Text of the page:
More difficult than finding clinics is actually understanding the similarities and differences between the clinics. There is no "best" clinic. Each clinic has a different approach to providing its services, and each intended parent needs to decide which approach they're most comfortable with. In going through the process, and in discussions with other intended parents, these are the main differences we've identified (so far, the list keeps growing):
Cost: While there are differences in costs, it's probably more important to understand what is included in the published rates and what is not included. Rotunda may be slightly more expensive, Delhi-IVF slightly less expensive. Either way, you need to ask the clinics for their most recent prices, as they do change periodically. Being priced in Rupees, the price in your currency varies based on current exchange rates. The clinics will provide rates in advance, although there are many factors that are unknown. How much medication will be required to stimulate follicle growth? Will there be one baby or twins? Factors like these affect your final cost. In general, an unsuccessful try will cost less than US$10,000, while the successful delivery of a single baby without complications will cost between US$20,000 and US$25,000. You’ll need to add hotel and airfare on top of that. See the India surrogacy costs section for more details.
Payment Terms: Most clinics and agencies request you pay upon certain milestones. For example, at the beginning of each trimester if the pregnancy is positive. A smaller number of agencies request full payment up front (even before the egg transfer) and offer a refund if there is no pregnancy. Unfortunately, when crossing international boundaries, it can be difficult to get money back that you are owed.
Success Rates: The clinics do publish self-reported success rates. Rotunda, Kaival and Delhi-IVF all report success rates of around 50%. Surrogacy India, being much newer, announced their first surrogacy birth on 1 May, 2009. When asking about success rates, make sure you are clear about the definition of success. What you care about is the "take home baby rate"; often this is not what the clinics use in their definition of success. Questions you can ask about the definition include:
- Is it based on a successful chemical pregnancy, clinical pregnancy (fetal heartbeat detected), or live birth (see this description of chemical pregnancy vs. clinical pregnancy)?
- Is it per cycle, or per person?
- Have any unsuccessful cases been excluded from the statistics for any reason?
- Does the clinic only work with younger couples more likely to be successful?
- Does this include self cycles, egg donor cycles (generally higher), or both?
- Does this include fresh cycles, frozen cycles or both?
- Can this be broken down by age of the egg donor (older has lower success rates)?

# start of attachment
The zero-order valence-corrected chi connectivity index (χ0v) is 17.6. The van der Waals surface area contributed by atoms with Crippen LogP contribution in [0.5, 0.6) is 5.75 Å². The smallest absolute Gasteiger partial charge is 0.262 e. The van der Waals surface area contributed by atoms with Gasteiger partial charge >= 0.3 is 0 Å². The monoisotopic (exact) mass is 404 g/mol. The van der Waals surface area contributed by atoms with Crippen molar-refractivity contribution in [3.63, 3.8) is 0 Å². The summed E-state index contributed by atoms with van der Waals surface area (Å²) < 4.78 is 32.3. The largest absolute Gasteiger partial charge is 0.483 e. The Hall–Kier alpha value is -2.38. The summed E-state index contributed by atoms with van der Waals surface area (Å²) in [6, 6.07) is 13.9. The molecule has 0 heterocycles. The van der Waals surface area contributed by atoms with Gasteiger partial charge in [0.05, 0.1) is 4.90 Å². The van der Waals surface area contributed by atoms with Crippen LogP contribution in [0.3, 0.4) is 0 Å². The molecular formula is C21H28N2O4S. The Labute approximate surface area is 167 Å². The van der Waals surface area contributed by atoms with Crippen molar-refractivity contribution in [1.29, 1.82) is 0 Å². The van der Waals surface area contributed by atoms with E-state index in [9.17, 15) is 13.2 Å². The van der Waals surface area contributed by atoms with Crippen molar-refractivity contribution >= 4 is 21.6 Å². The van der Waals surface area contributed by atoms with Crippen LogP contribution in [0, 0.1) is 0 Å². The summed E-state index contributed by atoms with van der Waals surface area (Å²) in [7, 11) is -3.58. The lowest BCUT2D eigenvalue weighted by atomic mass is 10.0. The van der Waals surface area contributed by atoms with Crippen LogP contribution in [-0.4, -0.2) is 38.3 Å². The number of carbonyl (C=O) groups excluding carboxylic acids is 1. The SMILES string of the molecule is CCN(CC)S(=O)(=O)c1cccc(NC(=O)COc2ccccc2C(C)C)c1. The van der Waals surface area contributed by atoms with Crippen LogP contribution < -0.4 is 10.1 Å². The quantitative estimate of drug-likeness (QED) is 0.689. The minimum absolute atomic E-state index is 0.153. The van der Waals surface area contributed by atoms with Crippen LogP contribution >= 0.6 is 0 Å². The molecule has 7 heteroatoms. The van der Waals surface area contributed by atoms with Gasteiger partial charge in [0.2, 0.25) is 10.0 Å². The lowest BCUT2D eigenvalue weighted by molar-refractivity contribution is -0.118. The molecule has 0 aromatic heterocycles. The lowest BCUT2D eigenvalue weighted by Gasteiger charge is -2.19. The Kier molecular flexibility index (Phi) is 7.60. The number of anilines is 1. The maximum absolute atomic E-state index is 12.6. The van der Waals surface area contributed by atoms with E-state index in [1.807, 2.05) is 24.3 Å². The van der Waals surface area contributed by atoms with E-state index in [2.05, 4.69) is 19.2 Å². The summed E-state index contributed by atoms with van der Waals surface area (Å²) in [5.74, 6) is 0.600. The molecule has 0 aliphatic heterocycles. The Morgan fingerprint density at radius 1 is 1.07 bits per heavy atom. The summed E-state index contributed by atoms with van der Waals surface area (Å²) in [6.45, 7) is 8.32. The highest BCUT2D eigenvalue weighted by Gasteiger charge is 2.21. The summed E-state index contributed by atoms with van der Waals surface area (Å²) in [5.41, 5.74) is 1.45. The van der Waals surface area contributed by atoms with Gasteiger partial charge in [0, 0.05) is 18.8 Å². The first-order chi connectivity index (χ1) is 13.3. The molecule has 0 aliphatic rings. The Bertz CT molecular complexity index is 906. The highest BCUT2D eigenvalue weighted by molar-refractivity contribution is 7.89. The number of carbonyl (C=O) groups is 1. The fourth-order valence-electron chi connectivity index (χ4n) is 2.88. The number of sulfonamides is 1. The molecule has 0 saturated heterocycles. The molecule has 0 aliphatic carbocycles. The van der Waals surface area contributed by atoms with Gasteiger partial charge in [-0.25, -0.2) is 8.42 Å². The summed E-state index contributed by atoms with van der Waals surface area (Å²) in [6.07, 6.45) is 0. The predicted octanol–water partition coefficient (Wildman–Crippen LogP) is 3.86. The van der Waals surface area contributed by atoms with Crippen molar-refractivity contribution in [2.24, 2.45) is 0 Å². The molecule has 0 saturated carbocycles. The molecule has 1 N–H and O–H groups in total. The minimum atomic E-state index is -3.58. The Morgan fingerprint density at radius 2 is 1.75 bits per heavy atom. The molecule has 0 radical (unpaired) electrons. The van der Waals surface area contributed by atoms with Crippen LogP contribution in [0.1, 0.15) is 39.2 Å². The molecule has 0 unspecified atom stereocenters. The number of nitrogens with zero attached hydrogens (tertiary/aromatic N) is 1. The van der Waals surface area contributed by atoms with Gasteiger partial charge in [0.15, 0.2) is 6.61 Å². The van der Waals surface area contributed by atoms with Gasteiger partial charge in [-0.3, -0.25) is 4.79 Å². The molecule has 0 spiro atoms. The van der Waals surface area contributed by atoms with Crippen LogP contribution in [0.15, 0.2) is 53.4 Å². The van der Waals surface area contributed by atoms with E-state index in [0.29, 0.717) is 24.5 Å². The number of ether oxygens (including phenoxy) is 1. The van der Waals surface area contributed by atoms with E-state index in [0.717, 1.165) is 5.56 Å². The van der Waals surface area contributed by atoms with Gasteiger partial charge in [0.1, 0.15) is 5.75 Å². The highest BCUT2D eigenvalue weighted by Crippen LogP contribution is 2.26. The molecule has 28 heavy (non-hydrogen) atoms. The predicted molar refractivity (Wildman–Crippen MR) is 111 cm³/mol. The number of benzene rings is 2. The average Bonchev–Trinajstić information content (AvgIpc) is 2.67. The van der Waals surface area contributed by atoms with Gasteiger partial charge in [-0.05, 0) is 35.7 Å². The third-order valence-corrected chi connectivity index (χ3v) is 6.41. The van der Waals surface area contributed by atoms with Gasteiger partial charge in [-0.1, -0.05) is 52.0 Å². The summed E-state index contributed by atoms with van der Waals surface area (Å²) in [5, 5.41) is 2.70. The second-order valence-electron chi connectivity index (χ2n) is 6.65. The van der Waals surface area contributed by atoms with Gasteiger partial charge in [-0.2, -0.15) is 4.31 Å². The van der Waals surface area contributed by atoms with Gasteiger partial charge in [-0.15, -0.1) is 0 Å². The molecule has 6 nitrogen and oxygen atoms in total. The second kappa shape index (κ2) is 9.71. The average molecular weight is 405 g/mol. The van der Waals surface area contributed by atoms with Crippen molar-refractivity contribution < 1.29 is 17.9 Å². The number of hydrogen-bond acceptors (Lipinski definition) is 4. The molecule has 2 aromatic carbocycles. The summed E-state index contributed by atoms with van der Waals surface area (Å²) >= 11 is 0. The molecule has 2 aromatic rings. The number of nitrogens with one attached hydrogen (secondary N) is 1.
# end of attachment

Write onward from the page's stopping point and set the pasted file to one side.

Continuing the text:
Also, keep in mind that these success rates tend to be self reported and are not validated by any third parties. So it's unwise to rely solely on them. From very informal feedback and discussions with other couples, we suspect success rates (successful baby delivery per cycle) are certainly not above 50%, and more likely around 33%.
Interestingly, the most effective way to improve success rates is, if one has enough embryos, to implant them into two surrogates in one cycle. This does increase the odds of having multiple children, but can also reduce the odds of a multiple pregnancy depending on how many eggs are transferred.
Location: Rotunda and Surrogacy India are both located in Mumbai, a big city of 16,000,000 people. That means direct international flights, many embassies and consulates to get the baby's passport, international restaurants but also more expensive hotels and more traffic/pollution. Kaival is located in the relatively small town of Anand, further from high volume international airports and with much more limited hotel and food options. Being a small town, the staff tends to be friendlier than in big-city Mumbai or Delhi. Delhi-IVF is located in Delhi which, as the nation's capital, is a big city with modern amenities available.
Responsiveness: India’s sense of time and sense of good responsiveness is different from the U.S. In India, it’s common to be 45 minutes late for a business appointment. It’s accepted and considered normal. This seems to flow over into email communications as well. Because of this cultural difference, you need to follow-up frequently. Surrogacy India and Delhi-IVF seem to be the most responsive to questions and comments. Rotunda and Akshanka are okay. In general, if you haven’t heard feedback within 2 or 3 days, follow-up. You may have to follow-up two or three times before you get feedback. Also, Rotunda and Anand have become quite popular, and seem to have more queries than they are able to handle. Don't take slow responses personally, just keep following-up. Dr. Gupta from Delhi IVF was quoted as saying "There's so many inquiries now I've given up replying to them all".